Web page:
Over the past three years, the Obama administration has struggled to change a culture of violence and impunity within the U.S. Border Patrol — a culture that has tolerated excessive force against suspected border crossers, including unnecessary lethal shootings. To its credit, the government has forced some improvements in both transparency and accountability, as well as reductions in the use of force, under Customs and Border Protection Commissioner R. Gil Kerlikowske, though the agency continues to face dogged problems with bribery and other underhanded actions by some of the agents.
Whether the Border Patrol will continue to improve under the Trump administration is an open question. Kerlikowske is retiring and President-elect Donald J. Trump has not yet nominated a successor. Mark Morgan took over as chief of the Border Patrol, answering to Kerlikowske, in October, the first outsider to be put in charge of the agency. A former assistant director of the FBI and military veteran (and one-time Los Angeles police officer), Morgan was brought in to the Border Patrol two years ago to revamp its troubled internal affairs department. His appointment as chief signals the seriousness with which the Obama administration is trying to force changes by challenging the institutional culture.
But Morgan will now be working for Trump, whose harsh anti-immigrant rhetoric during the campaign is well known and who has vowed to take dramatic steps (such as building an enormous wall along the Mexican border) to keep immigrants from entering the country without authorization. Despite getting little support from organized labor generally, Trump received a rare early endorsement in the primaries from the union representing border patrol agents, which has been critical of the Obama administration's reform efforts and has accused it of seeking to "demoralize Border Patrol agents" and to "dismantle immigration enforcement." In accepting the union's endorsement, Trump didn't emphasize the reforms that need to be made, but merely vowed to provide the agency with "the resources, tools and support they need to protect the United States and stop the influx of drugs, gangs and cartel violence." Given that, there is reason to fear backsliding.
The Border Patrol has more than 21,000 employees, making it one of the largest police agencies in the country. It's part of U.S. Customs and Border Protection, which is one of seven sister agencies under the Department of Homeland Security. Trump's nominee to run Homeland Security, retired Gen. John Kelly, will have ultimate authority over immigration enforcement (Immigration and Customs Enforcement, whose agents' union also endorsed Trump, is part of Homeland Security, too). Kelly's entire career has been in the military, and his public comments about border security reveal a hard-line attitude framed more by fear of terrorist infiltration than illegal immigration. Though Kelly doesn't necessarily share Trump's anti-Muslim sentiments — Kelly once said that U.S. troops "respect and even fight for the right of your neighbor to venerate any God he or she damn well pleases" — he has dismissed complaints about the savage treatment of Guantanamo detainees.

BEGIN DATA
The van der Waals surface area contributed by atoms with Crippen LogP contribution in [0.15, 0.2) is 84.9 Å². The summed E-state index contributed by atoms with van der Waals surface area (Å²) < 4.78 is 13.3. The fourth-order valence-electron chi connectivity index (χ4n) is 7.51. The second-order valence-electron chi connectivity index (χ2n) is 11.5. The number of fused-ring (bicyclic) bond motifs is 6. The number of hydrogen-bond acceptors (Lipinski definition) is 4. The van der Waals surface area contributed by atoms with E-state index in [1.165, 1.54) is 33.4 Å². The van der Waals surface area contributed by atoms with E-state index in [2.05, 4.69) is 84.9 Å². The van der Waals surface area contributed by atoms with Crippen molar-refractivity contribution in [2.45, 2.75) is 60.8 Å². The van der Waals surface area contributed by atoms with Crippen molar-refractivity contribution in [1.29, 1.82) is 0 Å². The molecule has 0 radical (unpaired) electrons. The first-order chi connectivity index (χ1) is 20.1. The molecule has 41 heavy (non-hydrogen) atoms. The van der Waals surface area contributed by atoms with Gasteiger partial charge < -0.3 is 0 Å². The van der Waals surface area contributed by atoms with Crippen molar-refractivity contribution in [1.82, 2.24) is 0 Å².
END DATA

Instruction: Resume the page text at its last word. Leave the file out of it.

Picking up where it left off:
Members of the Senate need to plumb those attitudes during Kelly's confirmation hearing. They should also ask themselves whether a career military officer is the right fit to run a sprawling agency with a history of civil liberties abuses.
When most people think of border enforcement, they think of, well, the border, and forget that the Border Patrol often ranges as far as 100 miles from the border to enforce immigration laws. Civil liberties advocates who monitor some of the agency's highway checkpoints say racial profiling and other abuses are regular occurrences. But the government has so far failed to collect and analyze data on stops, so the extent of the problem is unknown. And it has not carried through with promises to outfit agents with body cameras.
When municipal police departments exhibit patterns of abuse, or bureaucratic cultures indifferent or hostile to basic civil liberties, the federal Department of Justice often gets involved, and sometimes as in the case of the Los Angeles Police Department after the Rampart scandal — forces reforms. But there is no such backstop for the Border Patrol. Despite scathing administrative reviews and independent reports, changes have been slow and insufficient.
So here's another challenge for the Trump administration: securing borders and enforcing immigration and customs laws without adopting a militarized outlook or violating basic civil rights and civil liberties. We hope Trump, Kelly and whoever replaces Kerlikowske will rise to that important task.